Wednesday, September 15, 2010


A revoultionary way of presenting news that will most likely never happen...

At a time when suicide rates are on the increase and more and more people are succumbing to the stresses and strains of modern day life, it's surely about time that we looked at how we receive news from the various media forms available to us now.

Regardless of whether we keep up to date via newspapers, websites, radio or TV the headlines invariably consist of abject misery and despair, with a unhealthy mix of scandal and corruption thrown in for good measure. Why do we allow ourselves to be subjected to this trauma on a daily basis? We already know that unemployment levels are at an all time high, we're fully aware of the fact that babies are dying of starvation and illness in Third World countries, we've heard so many tales about the extra curricular activites of Catholic priests in this country that it's almost impossible to be outraged anymore, granted the latest natural disasters occurring throughout the world do offer a limited macabre shock value, and the sordid exploits of whomever has been caught with their hand in their own peculiar brand of cookie jar do titillate somewhat, but surely we deseve better from the people charged with informing us of events worldwide on an daily, nay hourly basis.

At the end of any hourly news bulletin, or sometimes shoehorned into the 24 hours stations, is what the newsreaders like to tell us is the 'feel good' story of the day. This righteous tale usually documents the plucky antics of a local hero who's come good against all odds, or perhaps a miracle birth from a species considered on it's last legs, with requisite shots of the miracle ball of fluff for extra aaahh factor, or even a humourous parable involving a botched crime replete with youtube video and sheepish perpetrator. But why should this all too brief nugget of joy be something that's only added as an afterthought, in an attempt to make us forgot about the 52 minutes of misery that came beforehand and leave us chuckling softly into our mug of tea, why can't we have that warm feeling resident in our bellies for the duration of the news? It's the same when you open a newspaper, with hard hitting headlines coming at you a dizzying pace until you reach the dark recesses of page 27, and there all of a sudden lies a story of a cat that weighs almost as much as it's owner, tee hee. The way internet users access their news is so diverse across all levels that it's almost unfair to criticise how it's presented to us on that particular outlet, but a quick scan of any of the major news corporation websites tells you that the trend continues unabated online.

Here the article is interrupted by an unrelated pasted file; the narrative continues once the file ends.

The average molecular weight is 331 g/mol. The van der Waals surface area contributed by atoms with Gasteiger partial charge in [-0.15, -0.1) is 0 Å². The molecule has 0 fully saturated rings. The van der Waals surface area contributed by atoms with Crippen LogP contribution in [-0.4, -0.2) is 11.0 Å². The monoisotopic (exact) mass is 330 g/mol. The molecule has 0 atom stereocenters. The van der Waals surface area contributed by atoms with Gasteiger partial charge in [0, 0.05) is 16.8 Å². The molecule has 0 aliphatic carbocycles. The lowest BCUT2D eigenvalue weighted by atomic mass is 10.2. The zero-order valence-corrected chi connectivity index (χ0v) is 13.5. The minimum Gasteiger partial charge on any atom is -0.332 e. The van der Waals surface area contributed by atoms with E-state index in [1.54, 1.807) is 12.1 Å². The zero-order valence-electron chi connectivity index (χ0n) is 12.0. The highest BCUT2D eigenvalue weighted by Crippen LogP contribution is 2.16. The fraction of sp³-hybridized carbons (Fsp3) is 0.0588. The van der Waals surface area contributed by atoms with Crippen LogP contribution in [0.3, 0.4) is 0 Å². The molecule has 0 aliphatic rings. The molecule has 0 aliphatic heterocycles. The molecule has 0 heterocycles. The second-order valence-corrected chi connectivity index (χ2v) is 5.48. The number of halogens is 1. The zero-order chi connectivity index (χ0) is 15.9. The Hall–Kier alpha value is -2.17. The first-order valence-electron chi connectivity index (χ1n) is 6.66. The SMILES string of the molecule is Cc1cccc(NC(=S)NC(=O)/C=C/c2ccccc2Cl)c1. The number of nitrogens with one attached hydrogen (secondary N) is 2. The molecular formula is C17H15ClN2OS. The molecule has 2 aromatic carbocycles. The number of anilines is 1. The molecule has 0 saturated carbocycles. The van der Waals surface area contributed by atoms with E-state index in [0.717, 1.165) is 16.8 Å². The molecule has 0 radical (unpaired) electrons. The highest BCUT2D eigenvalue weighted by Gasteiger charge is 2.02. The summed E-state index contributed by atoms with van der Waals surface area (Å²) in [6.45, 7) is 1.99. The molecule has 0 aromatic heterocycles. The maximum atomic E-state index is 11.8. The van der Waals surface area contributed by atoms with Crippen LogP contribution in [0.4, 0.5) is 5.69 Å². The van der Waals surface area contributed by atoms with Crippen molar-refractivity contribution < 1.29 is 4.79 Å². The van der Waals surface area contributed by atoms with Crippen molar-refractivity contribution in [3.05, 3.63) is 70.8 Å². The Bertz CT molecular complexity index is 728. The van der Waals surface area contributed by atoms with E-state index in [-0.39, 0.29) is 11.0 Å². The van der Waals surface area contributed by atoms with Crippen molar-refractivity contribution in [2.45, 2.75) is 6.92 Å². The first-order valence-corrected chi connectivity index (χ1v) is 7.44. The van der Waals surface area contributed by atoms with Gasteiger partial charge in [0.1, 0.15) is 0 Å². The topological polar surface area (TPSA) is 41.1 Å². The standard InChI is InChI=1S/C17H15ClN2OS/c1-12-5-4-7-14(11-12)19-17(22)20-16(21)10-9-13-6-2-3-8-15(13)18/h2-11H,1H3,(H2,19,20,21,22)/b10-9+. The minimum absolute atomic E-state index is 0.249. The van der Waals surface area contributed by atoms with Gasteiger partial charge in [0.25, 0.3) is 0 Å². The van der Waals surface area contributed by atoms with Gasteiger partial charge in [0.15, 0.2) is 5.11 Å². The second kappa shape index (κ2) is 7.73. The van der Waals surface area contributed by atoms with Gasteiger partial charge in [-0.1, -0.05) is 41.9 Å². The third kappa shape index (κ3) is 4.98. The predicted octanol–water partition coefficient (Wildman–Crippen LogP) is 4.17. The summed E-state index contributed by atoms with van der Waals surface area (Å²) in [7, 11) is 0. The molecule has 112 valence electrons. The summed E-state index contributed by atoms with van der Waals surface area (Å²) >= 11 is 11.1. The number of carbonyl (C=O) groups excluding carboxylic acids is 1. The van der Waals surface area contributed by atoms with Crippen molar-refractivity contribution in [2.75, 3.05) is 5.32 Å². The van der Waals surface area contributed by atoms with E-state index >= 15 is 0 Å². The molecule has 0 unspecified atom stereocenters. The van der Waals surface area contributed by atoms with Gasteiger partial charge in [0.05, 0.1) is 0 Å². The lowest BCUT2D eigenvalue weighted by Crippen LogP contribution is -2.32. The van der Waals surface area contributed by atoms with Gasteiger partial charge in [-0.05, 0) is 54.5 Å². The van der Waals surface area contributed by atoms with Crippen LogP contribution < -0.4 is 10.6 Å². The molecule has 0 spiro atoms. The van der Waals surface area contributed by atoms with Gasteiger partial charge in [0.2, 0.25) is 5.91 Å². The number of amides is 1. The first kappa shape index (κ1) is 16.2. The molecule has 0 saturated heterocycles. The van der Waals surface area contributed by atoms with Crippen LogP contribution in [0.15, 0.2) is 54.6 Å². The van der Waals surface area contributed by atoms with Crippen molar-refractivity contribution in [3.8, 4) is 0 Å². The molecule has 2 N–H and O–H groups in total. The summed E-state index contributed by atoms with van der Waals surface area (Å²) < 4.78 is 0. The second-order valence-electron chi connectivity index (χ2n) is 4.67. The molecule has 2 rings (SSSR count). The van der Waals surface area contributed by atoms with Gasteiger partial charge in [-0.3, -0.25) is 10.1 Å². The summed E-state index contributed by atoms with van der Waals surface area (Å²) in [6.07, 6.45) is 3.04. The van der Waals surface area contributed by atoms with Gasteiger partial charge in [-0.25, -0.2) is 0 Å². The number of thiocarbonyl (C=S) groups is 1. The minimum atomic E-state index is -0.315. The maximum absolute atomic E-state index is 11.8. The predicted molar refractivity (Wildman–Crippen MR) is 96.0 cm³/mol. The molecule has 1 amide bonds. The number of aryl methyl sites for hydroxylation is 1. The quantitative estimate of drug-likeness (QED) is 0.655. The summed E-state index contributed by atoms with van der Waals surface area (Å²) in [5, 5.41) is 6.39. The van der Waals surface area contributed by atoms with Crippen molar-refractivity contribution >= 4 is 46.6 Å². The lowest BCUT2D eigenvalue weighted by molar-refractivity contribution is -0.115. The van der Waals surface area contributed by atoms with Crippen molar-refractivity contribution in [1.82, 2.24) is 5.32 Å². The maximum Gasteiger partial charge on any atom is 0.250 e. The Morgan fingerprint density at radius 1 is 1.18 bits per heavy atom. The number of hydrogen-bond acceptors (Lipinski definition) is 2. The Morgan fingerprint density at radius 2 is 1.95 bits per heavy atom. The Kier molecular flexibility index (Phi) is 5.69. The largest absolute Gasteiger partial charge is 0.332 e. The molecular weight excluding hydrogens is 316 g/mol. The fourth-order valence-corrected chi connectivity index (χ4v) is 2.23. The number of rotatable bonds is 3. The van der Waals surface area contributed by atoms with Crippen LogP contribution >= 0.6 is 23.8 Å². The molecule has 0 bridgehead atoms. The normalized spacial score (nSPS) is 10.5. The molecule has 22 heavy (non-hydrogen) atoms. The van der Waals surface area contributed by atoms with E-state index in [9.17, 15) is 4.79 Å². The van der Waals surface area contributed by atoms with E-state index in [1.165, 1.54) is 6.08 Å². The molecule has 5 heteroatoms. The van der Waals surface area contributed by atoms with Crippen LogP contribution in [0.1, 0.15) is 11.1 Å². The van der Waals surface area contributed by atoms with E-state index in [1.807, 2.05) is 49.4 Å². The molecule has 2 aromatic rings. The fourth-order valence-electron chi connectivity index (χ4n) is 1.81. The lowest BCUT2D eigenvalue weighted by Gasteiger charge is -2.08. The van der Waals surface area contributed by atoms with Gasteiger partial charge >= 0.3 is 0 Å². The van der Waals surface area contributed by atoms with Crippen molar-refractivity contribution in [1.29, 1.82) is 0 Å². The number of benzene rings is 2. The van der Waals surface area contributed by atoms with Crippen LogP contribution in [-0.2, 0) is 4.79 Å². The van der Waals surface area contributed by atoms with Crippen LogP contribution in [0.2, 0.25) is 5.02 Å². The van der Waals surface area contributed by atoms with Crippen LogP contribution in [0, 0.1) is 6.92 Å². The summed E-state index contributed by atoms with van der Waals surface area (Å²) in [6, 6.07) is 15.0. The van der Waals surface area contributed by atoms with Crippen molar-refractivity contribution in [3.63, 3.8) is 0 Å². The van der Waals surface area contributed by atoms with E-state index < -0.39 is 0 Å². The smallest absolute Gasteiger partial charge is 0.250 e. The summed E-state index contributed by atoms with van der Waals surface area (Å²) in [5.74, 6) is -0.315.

Of course for some people, and maybe in fact most people, the way the news is delivered to us is pitch tone perfect and they quite frankly wouldn't have it any other way. These are the kind of people who talk exclusively about the aforementioned misery and despair, whether it's happening to poor Mrs Maguire down the road of thousands of helpless children in Pakistan, and have no interest in hearing about anything that may in any way lighten their mood, as that could lead to them being cheerful for a second ot two which would be anathema to their way of living. These people can be left to their own devices and are welcome to swim in a pit of negativity for the rest of their days so long as they keep it to themselves. But what about the rest of us, those of us who turn on the news, get thirty seconds in and think 'Ah fuck this, not more talk about the recession' and swiftly change over to The Simpsons, or those of us who open a newspaper and think ' I don't care who Rooney's rattling, for Christ sakes', what are we to do?